From: Jim Hamill artemisjim@... [Lionel_PostwarTrains] <Lionel_PostwarTrains@yahoogroups.com>;
                              To: Lionel Postwar <lionel_postwartrains@yahoogroups.com>;
                              Subject: RE: [Lionel_PostwarTrains] Body for the 226E Hudson
                              Sent: Tue, Jul 22, 2014 6:52:20 PM

                               

                              Pete: 
                              Thanks for the ideas.  In my own primitive way, I may approach it as you suggest if I can't find a 226E body.  I will confess that it would scare the daylights out of me to try it.  I may use a cab top from the 2046 series of bodies.  My two concerns are my lack of mechanical skills and the arc of the back of the 226E cab as opposed to the straight up and down of the 2046 style cab.  I thought about this last night (about 2:00AM) in a moment of ADHD compulsion.  I am going to measure the cab with a micrometer when I get home, just to be sure it's about the same size.  Another thought is that I might try and find someone with a 3D printer to generate a precise replica of the missing roof-line from composite material.  I haven't figured out how yet.  And, buying a $5,000.00 printer might upset someone else in the house.  She already has given up enough of the house to my obsession.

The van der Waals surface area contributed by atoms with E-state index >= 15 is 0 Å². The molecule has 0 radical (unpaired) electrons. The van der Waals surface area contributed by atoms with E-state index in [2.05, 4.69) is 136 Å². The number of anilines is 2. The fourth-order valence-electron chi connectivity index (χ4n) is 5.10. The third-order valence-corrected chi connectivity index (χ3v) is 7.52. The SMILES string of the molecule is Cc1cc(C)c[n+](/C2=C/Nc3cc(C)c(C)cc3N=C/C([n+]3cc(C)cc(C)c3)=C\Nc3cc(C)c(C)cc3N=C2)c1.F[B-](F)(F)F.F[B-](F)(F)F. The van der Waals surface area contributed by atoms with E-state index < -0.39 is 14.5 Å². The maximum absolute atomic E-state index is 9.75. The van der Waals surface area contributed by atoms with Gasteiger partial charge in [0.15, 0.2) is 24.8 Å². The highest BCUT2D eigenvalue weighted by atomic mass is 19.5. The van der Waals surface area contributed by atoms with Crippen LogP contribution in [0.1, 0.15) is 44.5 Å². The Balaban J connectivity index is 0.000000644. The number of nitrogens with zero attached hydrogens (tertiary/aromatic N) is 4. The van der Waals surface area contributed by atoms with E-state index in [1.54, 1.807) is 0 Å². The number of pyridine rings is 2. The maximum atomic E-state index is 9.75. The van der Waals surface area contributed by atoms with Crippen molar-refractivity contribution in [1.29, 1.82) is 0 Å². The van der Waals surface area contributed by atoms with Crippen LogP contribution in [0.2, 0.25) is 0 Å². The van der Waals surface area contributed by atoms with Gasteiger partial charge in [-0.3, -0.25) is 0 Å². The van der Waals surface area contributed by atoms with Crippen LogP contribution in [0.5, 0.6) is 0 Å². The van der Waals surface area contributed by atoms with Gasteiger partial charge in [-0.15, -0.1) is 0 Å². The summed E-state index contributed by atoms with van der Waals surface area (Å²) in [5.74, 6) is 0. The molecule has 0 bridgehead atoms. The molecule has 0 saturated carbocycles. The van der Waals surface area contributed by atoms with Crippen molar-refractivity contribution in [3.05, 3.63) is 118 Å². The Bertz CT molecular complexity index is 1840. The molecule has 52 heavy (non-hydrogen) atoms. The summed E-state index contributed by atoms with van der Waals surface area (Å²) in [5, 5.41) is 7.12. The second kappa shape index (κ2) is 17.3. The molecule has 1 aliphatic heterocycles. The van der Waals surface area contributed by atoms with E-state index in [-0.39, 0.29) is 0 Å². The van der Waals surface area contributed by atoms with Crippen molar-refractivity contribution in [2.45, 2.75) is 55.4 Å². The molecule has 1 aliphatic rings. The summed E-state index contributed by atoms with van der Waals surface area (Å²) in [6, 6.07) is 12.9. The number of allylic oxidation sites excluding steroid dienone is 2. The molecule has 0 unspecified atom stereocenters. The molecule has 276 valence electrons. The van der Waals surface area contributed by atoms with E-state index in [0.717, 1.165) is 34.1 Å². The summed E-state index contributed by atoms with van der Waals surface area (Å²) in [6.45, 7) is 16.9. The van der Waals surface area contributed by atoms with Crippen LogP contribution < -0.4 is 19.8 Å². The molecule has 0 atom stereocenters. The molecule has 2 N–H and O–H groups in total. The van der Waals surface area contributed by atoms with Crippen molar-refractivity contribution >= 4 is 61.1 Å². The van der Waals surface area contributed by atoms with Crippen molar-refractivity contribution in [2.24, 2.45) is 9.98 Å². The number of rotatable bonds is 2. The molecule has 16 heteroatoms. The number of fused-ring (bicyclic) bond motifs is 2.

Jim Hamill
                              New Milford, CT 06776-3210

                              What you learn, you keep forever! - K'ung Ch'iu
                              Cogito, ergo sum! - Rene DesCartes


                              To: Lionel_PostwarTrains@yahoogroups.com
                              From: Lionel_PostwarTrains@yahoogroups.com
                              Date: Tue, 22 Jul 2014 09:01:12 -0400
                              Subject: Re: [Lionel_PostwarTrains] Body for the 226E Hudson

                               

                              Jim, I know my approach would be a little different here as I have a fairly well equipped machine shop but the idea would be the same. I would cut off the roof of the donor shell slightly below the roof line. Then cut the roof off of your engine slightly above the roof line. A band saw would make it easier but a hacksaw would work. Then its a matter of filing the mating edges as flat as possible and finally finishing it up with sandpaper on a piece of plate glass or other very smooth flat surface.
                              In my case I would use a vertical milling machine to replace the filing and sanding steps but realize not many here might have access to this machine.
                              After bonding with epoxy and letting it cure for a day or two, file off the excess then fill any gaps with bondo or even Squadron putty if the gaps are tiny.
                              At least with the 226 you won't have to deal with relettering after you repaint it.

                              Pete
                              Thanks Charles.  I am already in touch with that Seller.  We'll see how it goes.
                              However, I have never done a Cut-and-Paste splice.  I may need some helpful hints as to an approach.
                              More info to follow.

                              Jim Hamill
                              5 Fox Run
                              New Milford, CT 06776-3210
                              203-788-3106

                              What you learn, you keep forever! - K'ung Ch'iu
                              Cogito, ergo sum! - Rene DesCartes


                            Your message has been successfully submitted and would be delivered to recipients shortly.